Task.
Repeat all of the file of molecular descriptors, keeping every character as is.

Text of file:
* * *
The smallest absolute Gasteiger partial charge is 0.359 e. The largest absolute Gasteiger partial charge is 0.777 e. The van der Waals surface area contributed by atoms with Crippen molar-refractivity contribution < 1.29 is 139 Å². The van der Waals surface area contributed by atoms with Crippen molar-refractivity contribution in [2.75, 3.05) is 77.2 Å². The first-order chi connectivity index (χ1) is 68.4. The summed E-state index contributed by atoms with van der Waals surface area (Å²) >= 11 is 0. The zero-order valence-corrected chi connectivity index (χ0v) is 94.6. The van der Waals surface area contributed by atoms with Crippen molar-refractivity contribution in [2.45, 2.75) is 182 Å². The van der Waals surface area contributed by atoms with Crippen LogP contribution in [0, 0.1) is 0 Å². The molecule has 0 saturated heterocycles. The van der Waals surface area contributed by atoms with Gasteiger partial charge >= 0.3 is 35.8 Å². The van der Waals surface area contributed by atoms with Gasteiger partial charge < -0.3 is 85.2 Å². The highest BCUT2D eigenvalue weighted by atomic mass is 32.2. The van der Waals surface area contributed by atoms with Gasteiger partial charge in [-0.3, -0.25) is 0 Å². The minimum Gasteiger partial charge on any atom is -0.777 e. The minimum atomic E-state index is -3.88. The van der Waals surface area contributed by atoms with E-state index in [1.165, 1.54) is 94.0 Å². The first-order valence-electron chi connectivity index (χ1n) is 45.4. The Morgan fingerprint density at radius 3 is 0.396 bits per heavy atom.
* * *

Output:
The smallest absolute Gasteiger partial charge is 0.359 e. The largest absolute Gasteiger partial charge is 0.777 e. The van der Waals surface area contributed by atoms with Crippen molar-refractivity contribution < 1.29 is 139 Å². The van der Waals surface area contributed by atoms with Crippen molar-refractivity contribution in [2.75, 3.05) is 77.2 Å². The first-order chi connectivity index (χ1) is 68.4. The summed E-state index contributed by atoms with van der Waals surface area (Å²) >= 11 is 0. The zero-order valence-corrected chi connectivity index (χ0v) is 94.6. The van der Waals surface area contributed by atoms with Crippen molar-refractivity contribution in [2.45, 2.75) is 182 Å². The van der Waals surface area contributed by atoms with Crippen LogP contribution in [0, 0.1) is 0 Å². The molecule has 0 saturated heterocycles. The van der Waals surface area contributed by atoms with Gasteiger partial charge >= 0.3 is 35.8 Å². The van der Waals surface area contributed by atoms with Gasteiger partial charge < -0.3 is 85.2 Å². The highest BCUT2D eigenvalue weighted by atomic mass is 32.2. The van der Waals surface area contributed by atoms with Gasteiger partial charge in [-0.3, -0.25) is 0 Å². The minimum Gasteiger partial charge on any atom is -0.777 e. The minimum atomic E-state index is -3.88. The van der Waals surface area contributed by atoms with E-state index in [1.165, 1.54) is 94.0 Å². The first-order valence-electron chi connectivity index (χ1n) is 45.4. The Morgan fingerprint density at radius 3 is 0.396 bits per heavy atom.